Successful realtor agents have moved beyond the sometimes simplistic thinking of the financial self-help crowd and realize that the blanket statement, “Debt is bad.” is a silly thing to say. Some types of debt are definitely bad. Destructive debt accumulated by out-of-control consumerism is an example. On the other hand, constructive debt, the kind incurred whilst using other people’s money to grow your own wealth, is a whole different ballgame.
We all want our real estate investments to appreciate, right? We’re not in this for our health. Maybe you’re a property professionals who was able to see through the sinking ship of the stock market, who grew tired of the roller coaster to nowhere Wall Street dragged you on over the years and suddenly realized, once inflation was factored in, your portfolio was the victim of anemic growth.
While today’s real estate world might resemble yesterday’s on the surface, there are monumental uprisings lurking beneath, threatening to tip the balance of power from traditional buy a home and hold it forever to the income property model. As an agent, ignoring this reality could hit your pocketbook hard. The old real estate designations are no longer completely adequate to prepare you to reach the level of success you’ve dreamed about.
A 2004 study by Wholesale Access Mortgage Research & Consulting revealed there 53,000 mortgage brokerage companies in the United States and that these companies originate a full 68% of all residential loans in this country. Every state differs in the level of license and certification required of its mortgage professionals but the task of turning your mortgage broker education into something that equates to commissions in the pocket is a tricky prospect.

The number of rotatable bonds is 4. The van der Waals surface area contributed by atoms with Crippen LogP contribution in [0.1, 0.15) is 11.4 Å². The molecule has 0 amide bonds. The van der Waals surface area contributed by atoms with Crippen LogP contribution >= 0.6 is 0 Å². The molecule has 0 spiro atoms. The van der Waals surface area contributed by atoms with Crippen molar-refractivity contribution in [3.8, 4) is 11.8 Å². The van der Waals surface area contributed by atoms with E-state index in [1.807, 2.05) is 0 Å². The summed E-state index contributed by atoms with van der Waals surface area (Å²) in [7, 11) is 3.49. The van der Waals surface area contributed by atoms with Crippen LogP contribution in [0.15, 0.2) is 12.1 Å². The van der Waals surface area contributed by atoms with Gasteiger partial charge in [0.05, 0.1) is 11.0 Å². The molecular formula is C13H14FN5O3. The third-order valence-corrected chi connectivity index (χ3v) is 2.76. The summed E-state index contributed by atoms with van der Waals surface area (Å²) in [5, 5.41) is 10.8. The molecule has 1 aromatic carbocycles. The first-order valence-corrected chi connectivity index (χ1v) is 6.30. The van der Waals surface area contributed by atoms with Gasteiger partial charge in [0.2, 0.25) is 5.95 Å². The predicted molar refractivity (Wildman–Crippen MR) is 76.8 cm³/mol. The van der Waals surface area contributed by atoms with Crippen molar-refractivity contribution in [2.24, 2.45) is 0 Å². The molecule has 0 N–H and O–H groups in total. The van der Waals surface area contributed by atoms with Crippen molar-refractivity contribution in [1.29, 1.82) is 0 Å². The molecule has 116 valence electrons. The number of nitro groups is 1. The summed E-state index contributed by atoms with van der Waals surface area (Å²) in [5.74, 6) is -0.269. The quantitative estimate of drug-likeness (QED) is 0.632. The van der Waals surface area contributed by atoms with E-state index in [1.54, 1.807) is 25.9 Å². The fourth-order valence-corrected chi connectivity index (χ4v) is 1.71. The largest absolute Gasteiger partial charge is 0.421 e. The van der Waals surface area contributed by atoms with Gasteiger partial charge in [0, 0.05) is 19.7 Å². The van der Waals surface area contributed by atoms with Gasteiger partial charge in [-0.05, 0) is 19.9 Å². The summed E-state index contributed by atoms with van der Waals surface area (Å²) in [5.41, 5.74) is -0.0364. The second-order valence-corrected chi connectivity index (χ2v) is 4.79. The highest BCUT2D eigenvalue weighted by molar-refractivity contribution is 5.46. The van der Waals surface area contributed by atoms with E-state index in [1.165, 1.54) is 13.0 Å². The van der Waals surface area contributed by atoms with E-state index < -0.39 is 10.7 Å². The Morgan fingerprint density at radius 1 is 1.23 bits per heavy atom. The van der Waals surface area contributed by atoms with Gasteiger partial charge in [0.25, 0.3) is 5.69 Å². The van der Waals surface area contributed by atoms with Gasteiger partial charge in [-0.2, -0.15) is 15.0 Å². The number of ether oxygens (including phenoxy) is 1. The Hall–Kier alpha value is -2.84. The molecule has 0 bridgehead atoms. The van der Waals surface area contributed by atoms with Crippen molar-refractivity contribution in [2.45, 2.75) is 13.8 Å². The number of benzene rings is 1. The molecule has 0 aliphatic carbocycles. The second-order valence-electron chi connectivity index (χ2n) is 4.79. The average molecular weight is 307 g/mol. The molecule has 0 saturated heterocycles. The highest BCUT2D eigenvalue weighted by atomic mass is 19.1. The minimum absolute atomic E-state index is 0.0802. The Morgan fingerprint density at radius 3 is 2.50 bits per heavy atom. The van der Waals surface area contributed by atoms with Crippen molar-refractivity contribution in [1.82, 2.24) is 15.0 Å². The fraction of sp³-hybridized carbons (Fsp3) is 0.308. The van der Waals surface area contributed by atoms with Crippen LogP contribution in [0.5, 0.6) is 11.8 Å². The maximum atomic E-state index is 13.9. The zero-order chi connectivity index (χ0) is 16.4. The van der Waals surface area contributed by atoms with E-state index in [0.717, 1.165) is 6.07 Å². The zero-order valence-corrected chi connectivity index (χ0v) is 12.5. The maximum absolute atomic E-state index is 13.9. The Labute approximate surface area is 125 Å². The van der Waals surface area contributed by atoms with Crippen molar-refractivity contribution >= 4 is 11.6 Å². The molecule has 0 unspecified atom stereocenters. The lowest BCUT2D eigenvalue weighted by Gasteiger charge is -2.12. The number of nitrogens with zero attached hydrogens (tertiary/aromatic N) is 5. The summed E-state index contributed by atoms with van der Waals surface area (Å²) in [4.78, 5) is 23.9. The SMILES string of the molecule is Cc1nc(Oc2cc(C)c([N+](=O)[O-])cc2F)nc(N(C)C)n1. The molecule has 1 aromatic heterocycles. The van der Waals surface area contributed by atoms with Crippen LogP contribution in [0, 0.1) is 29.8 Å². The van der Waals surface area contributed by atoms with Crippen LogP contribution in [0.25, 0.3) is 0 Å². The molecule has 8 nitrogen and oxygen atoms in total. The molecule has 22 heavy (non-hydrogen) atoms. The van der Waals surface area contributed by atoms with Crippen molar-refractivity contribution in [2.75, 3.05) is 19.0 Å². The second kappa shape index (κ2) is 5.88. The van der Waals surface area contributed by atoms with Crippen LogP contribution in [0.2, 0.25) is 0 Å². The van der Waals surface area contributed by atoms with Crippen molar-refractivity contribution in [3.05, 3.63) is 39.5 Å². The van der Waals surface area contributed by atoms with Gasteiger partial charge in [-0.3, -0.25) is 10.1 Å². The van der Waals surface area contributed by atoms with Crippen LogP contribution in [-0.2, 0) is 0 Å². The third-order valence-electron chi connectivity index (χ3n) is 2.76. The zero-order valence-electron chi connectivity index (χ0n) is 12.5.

Now why the heck would local realtors be advised to talk to customers about the stock market? Well, obviously we at AIPIS are not suggesting you trumpet stocks from the hilltops as a sterling investment opportunity but the reality is that many people have a chunk of investment change sunk into Wall Street assets. One thing you should mention to potential real estate investors is the reality of tax code changes coming this year, which are set to see the top capital gains rate rise from 15% to 20%.
Jason talks with Carla Cross from Seattle. Carla is a…
One of the first characteristics of income property investing you should convey to your customers is that all properties are not created equal. Knowing and understanding the difference between single-family, multi-family, and commercial income property can be the difference between success and failure as an investor. And trust us, there is much success to be found through this type of real estate investing but there is also a resounding crash waiting for you if you don’t understand what you’re getting into before you pull the trigger on that first deal.
Welcome to part of our review of what we like to call the 10 Commandments of Successful Real Estate Investing. If you missed the first five, check the recent archives. Today we’re charging ahead with commandments #6 through #10. We believe the concepts here form the foundation of any investment portfolio, no matter the the asset, though we certainly have our preference – income properties.
You may recall our last blog, where we mentioned the 3rd Commandment of Successful Real Estate Investing, which is to “Maintain direct control of your investments,” and promised to revisit the topic in more depth later. Well, later is now. Direct control is a critical aspect to creating wealth. It’s a simple concept. Directly controlling your investments means you don’t rely on someone else to do the deal for you. Having a trusted financial adviser is a good, make that great, idea but he shouldn’t also be a broker getting a transaction fee for the deal.
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